Metallic mercury is used in a variety of household products, such as barometers, thermometers and fluorescent light bulbs. The mercury in these devices is trapped and usually does not cause any health problems. However, when a thermometer will break a significantly high exposure to mercury through breathing will occur for a short period of time while it vaporizes. This can cause harmful effects, such as nerve, brain and kidney damage, lung irritation, eye irritation, skin rashes, vomiting and diarrhoea.


Mercury has a number of effects on humans, that can all of them be simplified into the following main effects:

– Disruption of the nervous system

– Damage to brain functions

– DNA damage and chromosomal damage

– Allergic reactions, resulting in skin rashes, tiredness and headaches

– Negative reproductive effects, such as sperm damage, birth defects and miscarriages


Damaged brain functions can cause degradation of learning abilities, personality changes, tremors, vision changes, deafness, muscle incoordination and memory loss. Chromosomal damage is known to cause mongolism.

Environmental effects of mercury


Mercury from soils can accumulate in mushrooms.

Acidic surface waters can contain significant amounts of mercury. When the pH values are between five and seven, the mercury concentrations in the water will increase due to mobilisation of mercury in the ground.

Once mercury has reached surface waters or soils microrganisms can convert it to methyl mercury, a substance that can be absorbed quickly by most organisms and is known to cause nerve damage. Fish are organisms that absorb great amounts of methyl mercury from surface waters every day. As a consequence, methyl mercury can accumulate in fish and in the food chains that they are part of.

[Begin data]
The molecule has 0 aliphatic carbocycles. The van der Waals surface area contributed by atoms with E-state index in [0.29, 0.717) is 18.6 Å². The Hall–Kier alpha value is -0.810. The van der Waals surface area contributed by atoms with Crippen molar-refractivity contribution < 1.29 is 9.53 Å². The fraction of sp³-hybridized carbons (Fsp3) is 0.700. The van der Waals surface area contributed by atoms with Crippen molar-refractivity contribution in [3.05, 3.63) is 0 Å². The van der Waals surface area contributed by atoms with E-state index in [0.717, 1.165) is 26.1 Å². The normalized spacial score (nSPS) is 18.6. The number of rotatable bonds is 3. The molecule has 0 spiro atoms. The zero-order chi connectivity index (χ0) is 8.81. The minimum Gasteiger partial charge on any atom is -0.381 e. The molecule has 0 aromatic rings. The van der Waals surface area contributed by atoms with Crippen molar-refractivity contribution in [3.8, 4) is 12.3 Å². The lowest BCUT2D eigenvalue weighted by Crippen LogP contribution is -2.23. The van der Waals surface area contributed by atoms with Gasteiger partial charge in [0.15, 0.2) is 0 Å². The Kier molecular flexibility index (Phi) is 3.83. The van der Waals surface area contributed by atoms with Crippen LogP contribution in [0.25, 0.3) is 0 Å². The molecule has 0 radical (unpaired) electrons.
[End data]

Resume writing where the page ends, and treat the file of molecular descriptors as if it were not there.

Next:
The effects that mercury has on animals are kidneys damage, stomach disruption, damage to intestines, reproductive failure and DNA alteration.


Metals in aquatic freshwater

The way freshwater ecosystems deal with an excess of metals


Types of freshwater pollution

Toxicity response

Acids & alkalis






Organic pollution



Three countries—the United States, Germany, and Russia—with only 8% of the world’s population consume about 75% of the world’s most widely used metals. The United States, with 4.5% of the world’s population, uses about 20% of the worlds metal population and 25% of the fossil fuels produced each year.


How metals get into freshwater

Metals are introduced in aquatic systems as a result of the weathering of soils and rocks, from volcanic eruptions, and from a variety of human activities involving the mining, processing, or use of metals and/or substances that contain metal pollutants. The most common heavy metal pollutants are arsenic, cadmium, chromium, copper, nickel, lead and mercury. There are different types of sources of pollutants: point sources (localized pollution), where pollutants come from single, identifiable sources. The second type of pollutant sources are nonpoint sources, where pollutants come from dispersed (and often difficult to identify) sources. There are only a few examples of localized metal pollution, like the natural weathering of ore bodies and the little metal particles coming from coal-burning power plants via smokestacks in air, water and soils around the factory.

The most common metal pollution in freshwater comes from mining companies. They usually use an acid mine drainage system to release heavy metals from ores, because metals are very soluble in an acid solution. After the drainage process, they disperse the acid solution in the groundwater, containing high levels of metals. See also acids & alkalis.



The term ‘heavy metal’ is somewhat imprecise, but includes most metals with an atomic number greater than 20, and excludes alkali metals, alkaline earths, lanthanides and actinides.

What happens when an excess of metals enters freshwater ecosystems?